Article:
The 131st Annual Meeting (November 15-19, 2003) of APHA

The 131st Annual Meeting (November 15-19, 2003) of APHA

3033.0: Monday, November 17, 2003 - 9:00 AM

Abstract #67469

Role of socioeconomic position, behavior and body composition in the 34-year risk of type 2 diabetes associated with racial group classification in the Alameda County study

Siobhan C. Maty, PhD, MPH, Department of Health Behavior and Health Education, University of North Carolina School of Public Health, 319-C Rosenau Hall, CB #7440, Chapel Hill, NC 27599-7440, 919/966.8650,, Sherman James, PhD, Health Behavior and Health Education, University of Michigan, School of Public Health, 1420 Washington Heights, Ann Arbor, MI 48109, and George A. Kaplan, PhD, Epidemiology, University of Michigan, 1010 Sph I, Ann Arbor, MI 48109.

Type 2 diabetes disproportionately affects persons of lower socioeconomic means and persons of color. In the US, blacks are more likely to be of lower socioeconomic position (SEP) than whites.

Our study objective was to determine how SEP and other modifiable risk factors might explain any excess risk of diabetes among black participants [n=648 (12%)/white, n=4,774 (78%)] in the Alameda County Study. Cox proportional hazard models estimated diabetes risk from 1965 to 1999. Childhood SEP was assessed using height and respondent's father░»s occupation (white- or blue-collar) or years of education. Adult SEP was measured by education (░▄12/>12 years), income, and occupation (white-collar/blue-collar). Covariates included demographics, hypertension, depression, body composition, behavior, and health care access.

Compared to whites, blacks were more likely to be obese (12% vs. 5% (p<0.0001)), physically inactive (40% vs. 29% (p<0.0001)), from a low childhood SEP (72% vs. 51% (p<0.0001)), and have <12 years of education (79% vs. 61% (p<0.0001)) before diabetes onset. Diabetes risk was 2-fold greater for blacks than whites in unadjusted models [relative hazard (RH) (95% confidence interval) = 2.3 (1.7-3.1)]. The excess risk in blacks was largely explained by demographic and socioeconomic factors [45% risk reduction (RH=1.7 (1.2-2.4)], and body composition, primarily body mass index (BMI) [additional 29% (RH=1.5 (1.1-2.1)].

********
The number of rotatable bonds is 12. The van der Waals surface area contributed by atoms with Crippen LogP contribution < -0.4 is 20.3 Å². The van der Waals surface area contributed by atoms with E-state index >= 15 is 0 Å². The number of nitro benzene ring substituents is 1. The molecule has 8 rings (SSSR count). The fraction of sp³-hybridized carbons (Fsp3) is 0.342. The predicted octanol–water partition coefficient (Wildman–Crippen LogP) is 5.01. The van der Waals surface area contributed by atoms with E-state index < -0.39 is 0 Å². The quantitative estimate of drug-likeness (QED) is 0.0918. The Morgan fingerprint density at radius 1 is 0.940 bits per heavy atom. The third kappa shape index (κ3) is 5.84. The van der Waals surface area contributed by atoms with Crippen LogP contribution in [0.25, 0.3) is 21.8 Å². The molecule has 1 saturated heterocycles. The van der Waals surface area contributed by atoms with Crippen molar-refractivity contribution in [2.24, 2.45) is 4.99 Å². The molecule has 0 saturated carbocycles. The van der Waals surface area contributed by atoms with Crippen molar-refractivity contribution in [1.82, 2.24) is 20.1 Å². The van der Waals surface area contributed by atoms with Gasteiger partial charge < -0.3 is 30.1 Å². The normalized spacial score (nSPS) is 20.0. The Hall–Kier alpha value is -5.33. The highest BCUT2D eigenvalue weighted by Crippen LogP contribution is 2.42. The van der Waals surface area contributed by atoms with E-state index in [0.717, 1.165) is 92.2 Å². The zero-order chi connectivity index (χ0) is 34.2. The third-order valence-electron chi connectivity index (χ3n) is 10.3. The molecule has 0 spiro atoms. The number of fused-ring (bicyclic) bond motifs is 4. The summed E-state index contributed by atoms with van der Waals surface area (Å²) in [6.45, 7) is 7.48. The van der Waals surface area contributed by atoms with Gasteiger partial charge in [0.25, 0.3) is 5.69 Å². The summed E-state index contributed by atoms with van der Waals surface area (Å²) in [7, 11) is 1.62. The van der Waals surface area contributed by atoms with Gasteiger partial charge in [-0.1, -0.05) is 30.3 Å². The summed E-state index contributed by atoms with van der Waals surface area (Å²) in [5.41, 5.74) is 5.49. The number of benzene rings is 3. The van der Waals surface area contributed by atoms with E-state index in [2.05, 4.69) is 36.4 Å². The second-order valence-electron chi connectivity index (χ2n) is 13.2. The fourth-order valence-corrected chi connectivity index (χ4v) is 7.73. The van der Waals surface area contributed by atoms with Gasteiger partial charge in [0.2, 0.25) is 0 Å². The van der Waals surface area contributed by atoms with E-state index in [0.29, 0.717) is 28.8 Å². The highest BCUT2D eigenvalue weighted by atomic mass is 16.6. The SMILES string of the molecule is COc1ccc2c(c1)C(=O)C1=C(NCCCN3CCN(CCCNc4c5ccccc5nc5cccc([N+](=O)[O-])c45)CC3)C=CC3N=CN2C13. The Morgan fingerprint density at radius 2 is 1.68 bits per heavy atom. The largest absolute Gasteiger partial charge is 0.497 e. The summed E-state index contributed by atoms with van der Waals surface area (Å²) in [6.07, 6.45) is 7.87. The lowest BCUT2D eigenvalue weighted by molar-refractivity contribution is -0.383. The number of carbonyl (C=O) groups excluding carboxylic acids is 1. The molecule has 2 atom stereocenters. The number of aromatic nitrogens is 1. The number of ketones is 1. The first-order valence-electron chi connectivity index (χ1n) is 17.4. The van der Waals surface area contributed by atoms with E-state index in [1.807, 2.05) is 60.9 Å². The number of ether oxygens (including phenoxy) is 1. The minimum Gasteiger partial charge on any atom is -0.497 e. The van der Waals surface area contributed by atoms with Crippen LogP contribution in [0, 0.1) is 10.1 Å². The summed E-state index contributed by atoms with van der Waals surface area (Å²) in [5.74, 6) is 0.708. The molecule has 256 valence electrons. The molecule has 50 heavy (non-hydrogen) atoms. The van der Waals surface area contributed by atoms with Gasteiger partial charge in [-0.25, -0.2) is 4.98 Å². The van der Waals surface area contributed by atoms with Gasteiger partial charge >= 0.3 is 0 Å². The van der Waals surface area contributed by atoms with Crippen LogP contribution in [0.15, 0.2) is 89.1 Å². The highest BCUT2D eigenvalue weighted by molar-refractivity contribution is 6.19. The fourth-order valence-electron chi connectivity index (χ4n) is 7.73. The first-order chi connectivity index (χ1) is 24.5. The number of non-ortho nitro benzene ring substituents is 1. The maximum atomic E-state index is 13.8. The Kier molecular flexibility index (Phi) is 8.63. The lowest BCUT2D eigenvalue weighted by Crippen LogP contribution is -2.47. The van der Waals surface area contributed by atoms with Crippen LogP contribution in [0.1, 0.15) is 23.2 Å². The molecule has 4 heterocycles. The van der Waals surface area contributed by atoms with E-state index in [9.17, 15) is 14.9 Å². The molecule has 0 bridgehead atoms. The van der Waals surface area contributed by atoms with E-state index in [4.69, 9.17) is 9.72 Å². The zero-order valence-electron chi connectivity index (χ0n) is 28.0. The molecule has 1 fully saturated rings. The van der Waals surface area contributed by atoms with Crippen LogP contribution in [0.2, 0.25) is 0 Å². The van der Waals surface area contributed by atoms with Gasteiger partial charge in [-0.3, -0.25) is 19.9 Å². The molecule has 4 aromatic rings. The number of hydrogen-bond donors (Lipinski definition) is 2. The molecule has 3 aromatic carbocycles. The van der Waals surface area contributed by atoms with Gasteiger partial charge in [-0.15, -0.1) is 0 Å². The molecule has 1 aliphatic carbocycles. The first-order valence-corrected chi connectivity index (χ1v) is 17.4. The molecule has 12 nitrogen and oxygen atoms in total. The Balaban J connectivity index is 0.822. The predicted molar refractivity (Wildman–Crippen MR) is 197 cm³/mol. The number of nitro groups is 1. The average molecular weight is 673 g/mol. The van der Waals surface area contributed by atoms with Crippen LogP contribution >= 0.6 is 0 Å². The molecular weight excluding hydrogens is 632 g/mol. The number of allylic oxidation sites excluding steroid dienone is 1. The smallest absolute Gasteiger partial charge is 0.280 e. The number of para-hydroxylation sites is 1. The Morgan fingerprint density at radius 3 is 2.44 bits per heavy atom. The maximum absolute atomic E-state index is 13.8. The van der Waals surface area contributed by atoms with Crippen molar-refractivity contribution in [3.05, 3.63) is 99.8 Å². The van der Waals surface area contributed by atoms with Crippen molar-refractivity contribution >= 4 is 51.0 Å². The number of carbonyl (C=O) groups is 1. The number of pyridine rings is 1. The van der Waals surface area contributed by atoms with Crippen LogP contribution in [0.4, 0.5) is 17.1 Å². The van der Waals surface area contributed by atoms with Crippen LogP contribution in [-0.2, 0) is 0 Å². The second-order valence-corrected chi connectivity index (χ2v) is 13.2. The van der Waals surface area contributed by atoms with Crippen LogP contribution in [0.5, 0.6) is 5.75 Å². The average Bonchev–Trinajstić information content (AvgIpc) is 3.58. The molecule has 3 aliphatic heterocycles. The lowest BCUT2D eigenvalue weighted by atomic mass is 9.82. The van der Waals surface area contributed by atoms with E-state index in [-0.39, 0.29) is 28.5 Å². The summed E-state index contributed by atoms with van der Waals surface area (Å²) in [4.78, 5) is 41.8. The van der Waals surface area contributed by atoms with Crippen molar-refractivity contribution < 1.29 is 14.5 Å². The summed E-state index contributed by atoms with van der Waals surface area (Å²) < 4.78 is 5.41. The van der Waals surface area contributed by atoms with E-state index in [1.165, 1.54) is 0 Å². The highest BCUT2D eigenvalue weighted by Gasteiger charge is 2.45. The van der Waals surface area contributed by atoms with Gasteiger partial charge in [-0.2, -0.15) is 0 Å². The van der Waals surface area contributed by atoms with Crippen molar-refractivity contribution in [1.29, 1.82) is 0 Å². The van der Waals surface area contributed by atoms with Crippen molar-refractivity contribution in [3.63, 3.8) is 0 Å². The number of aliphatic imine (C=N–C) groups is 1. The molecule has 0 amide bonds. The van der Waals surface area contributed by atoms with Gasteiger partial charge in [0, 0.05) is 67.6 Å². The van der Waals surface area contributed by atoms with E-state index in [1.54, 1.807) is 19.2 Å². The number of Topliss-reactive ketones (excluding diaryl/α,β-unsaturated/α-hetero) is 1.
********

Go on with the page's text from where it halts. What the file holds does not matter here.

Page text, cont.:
Socioeconomic inequalities across the lifecourse, and SEP-patterned risk factors, such as obesity and physical inactivity, help explain racial differences in rates of Type 2 diabetes. Therefore, to reduce racial disparities in Type 2 diabetes, we must begin by eliminating social and economic inequities.

Learning Objectives:

Keywords: Social Inequalities, Minority Health

Presenting author's disclosure statement:
I do not have any significant financial interest/arrangement or affiliation with any organization/institution whose products or services are being discussed in this session.

Behavior, Lifestyle and Social Determinants of Health: Session I

The 131st Annual Meeting (November 15-19, 2003) of APHA